Aging Well February 16

It hasn’t always been this way. When I was growing up in the Midwest, it was a simpler time. There were only three network television stations, a few fast food restaurants (Big Boy, McDonalds and White Castle – and it was always a special treat when after work mom would bring home a sack of neatly stacked White Castle hamburgers) and t-shirts that were just plain white.

But time passes and things change. The choices we have in practically every aspect of our lives has increased dramatically, but we as a people seem to be less happy. How can that be? Barry Schwartz in his book the “Paradox of Choice” suggests we are experiencing too much of a good thing. When given too many choices, instead of liberating, we are paralyzed; unable to choose among the many options – whether it is shampoos, pants or Medicare Advantage plans. And once we make a choice we are less satisfied, because we can imagine out there somewhere, some place there is a better product at a better price.

Would I give up my iPhone for a simpler time? Probably not. But just the realization the more choices doesn’t necessarily mean greater happiness is something we should acknowledge and appreciate.

On your wall calendar or in your iPhone, I want you to write down for Tuesday the 23rd, “7:00 pm -Senior Center – Tuesday Night Music and Dance”, because that is where the action will be. Bring your best dance floor moves because the Sugar Daddies are playing and they want to see everyone up and dancing. And tonight you can dance to the golden country sounds with Truman Boler. All the C minors and B flats are free and the dance steps won’t cost a thing either. But donations are appreciated. And there is no age discrimination – we welcome anyone under 105.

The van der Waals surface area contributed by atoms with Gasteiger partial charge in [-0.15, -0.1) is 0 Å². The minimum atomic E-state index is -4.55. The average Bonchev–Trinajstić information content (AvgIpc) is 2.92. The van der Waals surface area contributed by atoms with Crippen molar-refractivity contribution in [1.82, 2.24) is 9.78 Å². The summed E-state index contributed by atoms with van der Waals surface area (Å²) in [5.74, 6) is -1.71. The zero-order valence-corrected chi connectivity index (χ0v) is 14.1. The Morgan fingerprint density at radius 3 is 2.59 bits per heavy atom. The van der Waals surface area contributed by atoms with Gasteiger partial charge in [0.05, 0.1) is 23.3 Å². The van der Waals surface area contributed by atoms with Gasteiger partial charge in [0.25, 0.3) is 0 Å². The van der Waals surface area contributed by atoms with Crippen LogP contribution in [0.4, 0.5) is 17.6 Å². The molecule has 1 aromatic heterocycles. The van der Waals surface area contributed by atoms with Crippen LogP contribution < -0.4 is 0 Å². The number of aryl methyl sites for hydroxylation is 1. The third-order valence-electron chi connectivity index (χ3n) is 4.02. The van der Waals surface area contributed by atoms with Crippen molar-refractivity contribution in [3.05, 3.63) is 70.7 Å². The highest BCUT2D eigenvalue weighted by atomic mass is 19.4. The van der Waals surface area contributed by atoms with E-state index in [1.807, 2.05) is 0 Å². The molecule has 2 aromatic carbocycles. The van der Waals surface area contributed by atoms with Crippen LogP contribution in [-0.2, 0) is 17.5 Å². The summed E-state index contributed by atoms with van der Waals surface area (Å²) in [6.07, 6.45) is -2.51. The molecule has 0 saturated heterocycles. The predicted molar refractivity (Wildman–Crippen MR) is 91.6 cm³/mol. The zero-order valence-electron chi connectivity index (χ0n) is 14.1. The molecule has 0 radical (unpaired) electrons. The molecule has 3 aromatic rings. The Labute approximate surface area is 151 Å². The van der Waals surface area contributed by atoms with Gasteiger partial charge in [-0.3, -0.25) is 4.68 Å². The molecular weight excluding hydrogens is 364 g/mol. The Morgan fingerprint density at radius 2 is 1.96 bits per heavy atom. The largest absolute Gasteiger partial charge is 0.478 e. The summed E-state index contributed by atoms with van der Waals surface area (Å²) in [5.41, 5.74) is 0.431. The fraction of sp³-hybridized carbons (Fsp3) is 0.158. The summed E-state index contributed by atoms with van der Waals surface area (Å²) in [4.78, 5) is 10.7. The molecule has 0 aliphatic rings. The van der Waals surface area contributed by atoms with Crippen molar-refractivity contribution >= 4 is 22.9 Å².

Starting Monday March 1st from 1:00 – 2:00 we are going to repeat the weekly Brain Fitness class. In the class we do a variety of activities that stimulate different parts of the brain, including reminiscing about past experiences, engaging in listening and seeing activities, testing memory skills and sharing information we have found about memory and brain development. Many of us will be repeating the class to see if we remember half of what we heard the first time. I will also add several videos to the curriculum to provide some new content that will challenge your thinking and stretch your brain.

Do you remember reading a particular book in high school that reflected the feelings and attitudes of the time? When I was in high school in the early 60’s there was one controversial book every guy wanted to read and it wasn’t Moby Dick. Even though it was written in 1951, it had elements of rebellion and teenage angst that was beginning to infiltrate the adolescent culture of the 60’s. This week’s “Remember When” question is about that book. What novel follows Holden Caulfield’s experiences in New York City after being expelled from prep school? Email your answer to, call 541-296-4788 or drop it off at the Center.

The answer to last week’s question was Kookie – played by Edd Byrnes – who was the parking attendant in the television detective series “77 Sunset Strip”. You may also remember the top ten Billboard hit Edd Byrnes sang with Connie Stevens, “Kookie, Kookie, Lend Me Your Comb”. We had over 10 folks who knew the correct answer and I was going to mention them all, but I misplaced the list on my desk – and if you saw my desk you would understand.

Well that is another nail in the – uh, let’s see – in the two by four? Until we meet again, I hope your days are good and you can sidestep those days that made the “Old Perfessor” Yankee manager Casey Stengel say, “I’ll never make the mistake of turning seventy again”.

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